To the west of the old town, on the road leading to the commercial harbour, is the excellent archaeological museum. In the museum there is a lot of material from Phrygian tombs excavated near Elmali, including two 8-7 century BC silver and ivory statuettes of exquisite detail. There is also a large Hellenistic marble statue of a dancing girl (2nd century BC) made of two different kinds of marble: white for the flesh and a darker shade for the dress, a mosaic of the goddess Thetis dipping her son Achilles in the river Styx to make him immortal, and a room of late (19th and early 20th century) icons. Also, there is a very nice and interesting ethnological section showing Ottoman costumes, house interiors, and everyday items. One of the museum’s most famous highlights, however, is the remarkable collection of marble sculptures excavated at Perge, which include some wonderful friezes from the theatre, a number of ornately carved sarcophagi and one of the finest collections of statues of Roman gods to be found in any museum outside Italy.

Antalya Old Town and fluted minaret
Antalya old walls and "Castle"
Hadrian’s Gate, Antalya
Old Town Antalya
Street in Kaleici old town
The Antalya Minaret

Car rental enable you to explore some of the attractions further afield from Antalya, which include some wonderfully preserved pre-Roman and Roman remains and beautiful waterfalls and landscapes. Some of these are:

Karain Cave

Further away but within an easy drive from Antalya there is the Karain Cave where prehistoric artifacts and wall paintings have been found. The cave has been partially excavated and artifacts dating from the early Paleolithic to the Roman times have been discovered, including bones from hippopotamuses and mammoths. The cave is not very large and it is a very steep climb from the road. Wall paintings were discovered by early excavators in the few chambers that are now lit by artificial light, but today there is simply graffiti. Some of the discovered artifacts are shown in the tiny museum by the road while the rest are at the Antalya museum.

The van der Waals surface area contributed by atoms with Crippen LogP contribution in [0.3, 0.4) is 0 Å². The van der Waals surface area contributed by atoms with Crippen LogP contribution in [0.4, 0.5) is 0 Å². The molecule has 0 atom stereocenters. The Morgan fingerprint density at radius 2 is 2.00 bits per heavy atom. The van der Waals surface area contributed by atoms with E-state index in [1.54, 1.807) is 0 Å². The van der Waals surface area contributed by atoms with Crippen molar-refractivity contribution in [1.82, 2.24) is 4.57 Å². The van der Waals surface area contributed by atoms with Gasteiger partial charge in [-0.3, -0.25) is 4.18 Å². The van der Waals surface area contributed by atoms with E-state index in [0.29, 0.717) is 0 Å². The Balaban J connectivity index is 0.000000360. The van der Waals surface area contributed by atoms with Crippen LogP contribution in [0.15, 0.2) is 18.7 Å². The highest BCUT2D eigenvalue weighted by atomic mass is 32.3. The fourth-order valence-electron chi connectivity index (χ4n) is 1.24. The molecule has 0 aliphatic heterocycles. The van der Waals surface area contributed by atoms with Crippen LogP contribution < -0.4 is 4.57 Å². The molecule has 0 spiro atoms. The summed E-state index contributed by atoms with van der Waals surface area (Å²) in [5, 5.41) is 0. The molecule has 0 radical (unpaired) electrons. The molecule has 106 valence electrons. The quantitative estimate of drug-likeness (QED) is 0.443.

Inside the Karain Cave


About 30 km west of Antalya, in the Güllük Daği National Park is the site of ancient Termesus on a spectacular, virtually impregnable site, constructed in a thickly forested natural bowl surrounded by impregnable mountains. Even Alexander the Great took one look during his Asian campaign in the 4th century BC and quickly decided to move on. A visit here requires good trekking shoes for the rocky pathways and plenty of water (come here in flip-flops only if you intend a claim on your health insurance policy).

The buildings of the ancient city, which are strung out over a site nearly three kilometres in length, include a spectacularly sited theatre on a cliff ringed by mountain crags, a very ruined bouleterion and the remains of several temples. The ancient people of Termessos were called the Solymi after the mountain Mt. Solymos, the modern Daği. They were neither Greek nor Lycians and were very warlike. They must have lived by looting trade trains passing the narrow valleys while always retreating to their easily defensible mountain fortress. Banditry must have been extremely profitable judging by the splendid ruins left for us to admire today. About three km up the steep path from the entrance is the SW necropolis, which contains hundreds of scattered sarcophagi, many with beautiful carvings on the sides. The path terminates at a fire watch station with magnificent views down over the valley. On the steep path back down the western side of the site are some tombs carved into the rocks. There are even more tombs, including remains of some monumental ones, in the NE necropolis near the car park.